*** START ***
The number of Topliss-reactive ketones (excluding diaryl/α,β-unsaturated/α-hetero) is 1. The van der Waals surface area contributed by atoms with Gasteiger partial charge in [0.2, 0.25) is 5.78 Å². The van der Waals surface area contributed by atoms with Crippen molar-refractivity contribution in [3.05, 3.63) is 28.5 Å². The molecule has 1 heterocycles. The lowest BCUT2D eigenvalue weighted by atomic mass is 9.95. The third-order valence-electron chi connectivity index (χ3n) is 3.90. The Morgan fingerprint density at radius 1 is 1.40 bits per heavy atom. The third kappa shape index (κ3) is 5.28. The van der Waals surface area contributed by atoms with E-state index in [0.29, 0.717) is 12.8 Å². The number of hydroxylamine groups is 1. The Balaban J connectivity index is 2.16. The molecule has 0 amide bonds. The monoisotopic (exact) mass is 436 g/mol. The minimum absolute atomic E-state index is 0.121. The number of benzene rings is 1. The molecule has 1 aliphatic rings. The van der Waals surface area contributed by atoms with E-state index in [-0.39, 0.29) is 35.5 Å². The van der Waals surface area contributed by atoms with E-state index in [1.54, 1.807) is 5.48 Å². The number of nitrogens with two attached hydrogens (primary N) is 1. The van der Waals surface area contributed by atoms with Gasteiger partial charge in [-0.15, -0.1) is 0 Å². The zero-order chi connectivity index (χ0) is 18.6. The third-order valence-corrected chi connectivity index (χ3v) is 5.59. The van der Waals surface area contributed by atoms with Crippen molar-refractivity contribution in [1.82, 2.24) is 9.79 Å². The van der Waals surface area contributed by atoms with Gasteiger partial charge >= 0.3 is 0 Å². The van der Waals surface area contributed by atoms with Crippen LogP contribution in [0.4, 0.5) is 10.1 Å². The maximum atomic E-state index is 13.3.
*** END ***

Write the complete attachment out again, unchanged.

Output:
The number of Topliss-reactive ketones (excluding diaryl/α,β-unsaturated/α-hetero) is 1. The van der Waals surface area contributed by atoms with Gasteiger partial charge in [0.2, 0.25) is 5.78 Å². The van der Waals surface area contributed by atoms with Crippen molar-refractivity contribution in [3.05, 3.63) is 28.5 Å². The molecule has 1 heterocycles. The lowest BCUT2D eigenvalue weighted by atomic mass is 9.95. The third-order valence-electron chi connectivity index (χ3n) is 3.90. The Morgan fingerprint density at radius 1 is 1.40 bits per heavy atom. The third kappa shape index (κ3) is 5.28. The van der Waals surface area contributed by atoms with E-state index in [0.29, 0.717) is 12.8 Å². The number of hydroxylamine groups is 1. The Balaban J connectivity index is 2.16. The molecule has 0 amide bonds. The monoisotopic (exact) mass is 436 g/mol. The minimum absolute atomic E-state index is 0.121. The number of benzene rings is 1. The molecule has 1 aliphatic rings. The van der Waals surface area contributed by atoms with E-state index in [-0.39, 0.29) is 35.5 Å². The van der Waals surface area contributed by atoms with E-state index in [1.54, 1.807) is 5.48 Å². The number of nitrogens with two attached hydrogens (primary N) is 1. The van der Waals surface area contributed by atoms with Gasteiger partial charge in [-0.15, -0.1) is 0 Å². The zero-order chi connectivity index (χ0) is 18.6. The third-order valence-corrected chi connectivity index (χ3v) is 5.59. The van der Waals surface area contributed by atoms with Crippen molar-refractivity contribution in [1.82, 2.24) is 9.79 Å². The van der Waals surface area contributed by atoms with Gasteiger partial charge >= 0.3 is 0 Å². The van der Waals surface area contributed by atoms with Crippen LogP contribution in [0.4, 0.5) is 10.1 Å². The maximum atomic E-state index is 13.3.